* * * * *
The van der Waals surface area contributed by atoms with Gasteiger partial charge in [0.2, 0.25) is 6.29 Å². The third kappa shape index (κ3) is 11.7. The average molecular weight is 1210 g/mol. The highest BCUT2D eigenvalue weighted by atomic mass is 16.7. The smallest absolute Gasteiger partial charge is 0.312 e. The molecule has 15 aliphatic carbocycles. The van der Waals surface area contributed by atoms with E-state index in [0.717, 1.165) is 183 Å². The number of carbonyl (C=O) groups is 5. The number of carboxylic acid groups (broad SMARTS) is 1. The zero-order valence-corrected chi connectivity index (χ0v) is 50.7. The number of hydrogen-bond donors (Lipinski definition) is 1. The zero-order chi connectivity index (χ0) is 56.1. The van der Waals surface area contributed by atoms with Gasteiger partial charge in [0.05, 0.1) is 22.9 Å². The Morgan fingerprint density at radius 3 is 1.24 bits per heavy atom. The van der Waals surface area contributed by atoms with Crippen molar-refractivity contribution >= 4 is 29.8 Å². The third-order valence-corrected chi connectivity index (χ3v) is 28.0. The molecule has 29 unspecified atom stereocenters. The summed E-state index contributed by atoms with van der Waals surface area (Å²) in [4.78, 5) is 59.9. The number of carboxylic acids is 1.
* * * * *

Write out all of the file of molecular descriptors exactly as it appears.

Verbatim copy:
The van der Waals surface area contributed by atoms with Gasteiger partial charge in [0.2, 0.25) is 6.29 Å². The third kappa shape index (κ3) is 11.7. The average molecular weight is 1210 g/mol. The highest BCUT2D eigenvalue weighted by atomic mass is 16.7. The smallest absolute Gasteiger partial charge is 0.312 e. The molecule has 15 aliphatic carbocycles. The van der Waals surface area contributed by atoms with E-state index in [0.717, 1.165) is 183 Å². The number of carbonyl (C=O) groups is 5. The number of carboxylic acid groups (broad SMARTS) is 1. The zero-order valence-corrected chi connectivity index (χ0v) is 50.7. The number of hydrogen-bond donors (Lipinski definition) is 1. The zero-order chi connectivity index (χ0) is 56.1. The van der Waals surface area contributed by atoms with Gasteiger partial charge in [0.05, 0.1) is 22.9 Å². The Morgan fingerprint density at radius 3 is 1.24 bits per heavy atom. The van der Waals surface area contributed by atoms with Crippen molar-refractivity contribution >= 4 is 29.8 Å². The third-order valence-corrected chi connectivity index (χ3v) is 28.0. The molecule has 29 unspecified atom stereocenters. The summed E-state index contributed by atoms with van der Waals surface area (Å²) in [4.78, 5) is 59.9. The number of carboxylic acids is 1.